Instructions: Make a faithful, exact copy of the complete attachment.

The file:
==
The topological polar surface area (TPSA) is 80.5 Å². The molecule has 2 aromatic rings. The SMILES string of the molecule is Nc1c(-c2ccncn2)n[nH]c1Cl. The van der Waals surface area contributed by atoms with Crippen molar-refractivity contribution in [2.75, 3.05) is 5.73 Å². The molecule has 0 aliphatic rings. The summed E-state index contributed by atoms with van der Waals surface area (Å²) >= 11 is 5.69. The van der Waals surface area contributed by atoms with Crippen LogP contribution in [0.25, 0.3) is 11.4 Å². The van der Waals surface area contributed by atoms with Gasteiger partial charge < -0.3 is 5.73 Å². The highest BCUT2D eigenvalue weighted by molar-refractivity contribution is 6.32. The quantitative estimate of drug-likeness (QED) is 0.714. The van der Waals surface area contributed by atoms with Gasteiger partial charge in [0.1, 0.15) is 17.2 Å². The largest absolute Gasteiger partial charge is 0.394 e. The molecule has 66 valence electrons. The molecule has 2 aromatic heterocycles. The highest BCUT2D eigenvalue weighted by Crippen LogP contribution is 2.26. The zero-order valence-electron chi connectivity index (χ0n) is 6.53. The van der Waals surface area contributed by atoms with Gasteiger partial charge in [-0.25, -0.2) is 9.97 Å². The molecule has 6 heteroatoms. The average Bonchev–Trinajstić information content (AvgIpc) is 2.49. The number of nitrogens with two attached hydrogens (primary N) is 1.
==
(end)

The topological polar surface area (TPSA) is 80.5 Å². The molecule has 2 aromatic rings. The SMILES string of the molecule is Nc1c(-c2ccncn2)n[nH]c1Cl. The van der Waals surface area contributed by atoms with Crippen molar-refractivity contribution in [2.75, 3.05) is 5.73 Å². The molecule has 0 aliphatic rings. The summed E-state index contributed by atoms with van der Waals surface area (Å²) >= 11 is 5.69. The van der Waals surface area contributed by atoms with Crippen LogP contribution in [0.25, 0.3) is 11.4 Å². The van der Waals surface area contributed by atoms with Gasteiger partial charge < -0.3 is 5.73 Å². The highest BCUT2D eigenvalue weighted by molar-refractivity contribution is 6.32. The quantitative estimate of drug-likeness (QED) is 0.714. The van der Waals surface area contributed by atoms with Gasteiger partial charge in [0.1, 0.15) is 17.2 Å². The largest absolute Gasteiger partial charge is 0.394 e. The molecule has 66 valence electrons. The molecule has 2 aromatic heterocycles. The highest BCUT2D eigenvalue weighted by Crippen LogP contribution is 2.26. The zero-order valence-electron chi connectivity index (χ0n) is 6.53. The van der Waals surface area contributed by atoms with Gasteiger partial charge in [-0.25, -0.2) is 9.97 Å². The molecule has 6 heteroatoms. The average Bonchev–Trinajstić information content (AvgIpc) is 2.49. The number of nitrogens with two attached hydrogens (primary N) is 1.